A Bad Fall: Why NWCOs Can’t Be Too Careful
A friend of mine, let’s call him Kyle, owned a nuisance wildlife control company (NWCO). I write about him because he fell off a ladder on November 18, 2000. He was inspecting a one floor ranch house for the presence of squirrels in Westerly Rhode Island. Everything was routine. He climbed the ladder and inspected the roof. After completing the roof inspection, he grasped the ladder and placed a foot the rung testing the ladder’s stability. All appeared well so he placed the full weight on the ladder. Regrettably, the ladder’s base kicked out perpendicular from the building. As he started to become horizontal to the ground, Kyle, reached out his left hand in an attempt to grasp the gutter. A bend in the gutter showed he did grab it. But it wasn’t enough to stop his fall. He extended his right hand out to stop his fall. He hit the pavement below with his palm and his right arm fully extended. The resulting force shattered his wrist and elbow. It is the same effect as trying to drive a nail into concrete. It bends. That is what happened to his arm. Fortunately, the owner heard him yelling. A neighbor also saw what happened and drove over to help too. Kyle wondered how he was going to get the ladder on the truck and drive to the hospital.
The result was Kyle getting an external fixater on his forearm which he wore for at least 6 weeks. He also had 2 months of physical therapy. He went back to work 2 weeks after the incident but he was unable to do much work. Most of his time was spent monitoring the people he has had to hire to get the work done. The costs to his business have been substantial. But as Kyle said, “At least this didn’t happen during the Spring.”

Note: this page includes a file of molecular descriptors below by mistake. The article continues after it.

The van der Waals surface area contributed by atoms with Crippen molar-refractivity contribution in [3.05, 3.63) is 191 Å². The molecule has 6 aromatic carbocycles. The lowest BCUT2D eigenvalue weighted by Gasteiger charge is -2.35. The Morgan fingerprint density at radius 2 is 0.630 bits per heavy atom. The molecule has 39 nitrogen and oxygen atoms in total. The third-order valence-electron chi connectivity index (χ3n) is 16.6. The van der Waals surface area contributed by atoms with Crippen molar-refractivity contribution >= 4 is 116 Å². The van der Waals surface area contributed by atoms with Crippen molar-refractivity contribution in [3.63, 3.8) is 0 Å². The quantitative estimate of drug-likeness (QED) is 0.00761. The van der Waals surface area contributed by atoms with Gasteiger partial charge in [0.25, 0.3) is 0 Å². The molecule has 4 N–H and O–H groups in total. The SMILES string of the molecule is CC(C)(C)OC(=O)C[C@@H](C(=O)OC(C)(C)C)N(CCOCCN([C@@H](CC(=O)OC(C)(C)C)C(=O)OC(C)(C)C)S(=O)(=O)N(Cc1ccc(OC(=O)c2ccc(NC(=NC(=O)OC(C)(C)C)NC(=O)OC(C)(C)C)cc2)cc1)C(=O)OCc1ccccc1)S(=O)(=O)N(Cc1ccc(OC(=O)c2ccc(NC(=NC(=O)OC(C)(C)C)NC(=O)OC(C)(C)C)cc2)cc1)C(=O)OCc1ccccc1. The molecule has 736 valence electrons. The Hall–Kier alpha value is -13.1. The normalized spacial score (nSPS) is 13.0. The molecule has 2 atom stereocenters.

I asked Kyle about the cause of this fall. He says, there was no defect in the ladder. He also doesn’t believe the ladder angle was wrong either. He believes the cause was the slick driveway. “It was a very well kept blacktop driveway”. It didn’t rain, but there was dew and wet leaves around. Perhaps, he speculates, leaves got underneath the ladder’s feet. He didn’t tie down the ladder in anyway nor did the ladder have any stabilizers attached. Perhaps his biggest concern is how he will feel climbing ladders again.
The conclusion of all this is the phrase used on the old series drama, Hill Street Blues. The sergeant always ended the briefing reminding the officers, “You be careful out there”. I couldn’t agree more.
Homeowners should understand that sometimes the least expensive price can be the most expensive. If Kyle wasn’t a stand up guy and someone who cut corners on insurance, then the homeowner may have found himself with a liability lawsuit. Buyer beware.
About the Author
An earlier form of this article was published in Wildlife Control Technology magazine. Stephen M. Vantassel, a CWCP, is available for consultation, conferences, research and publications. You can reach him at Stephenvantassel(at)Hotmail(dot)com.
All blog posts on Wildlife Control Consultant may be reprinted provided the articles are unedited, and my full name and website address are included.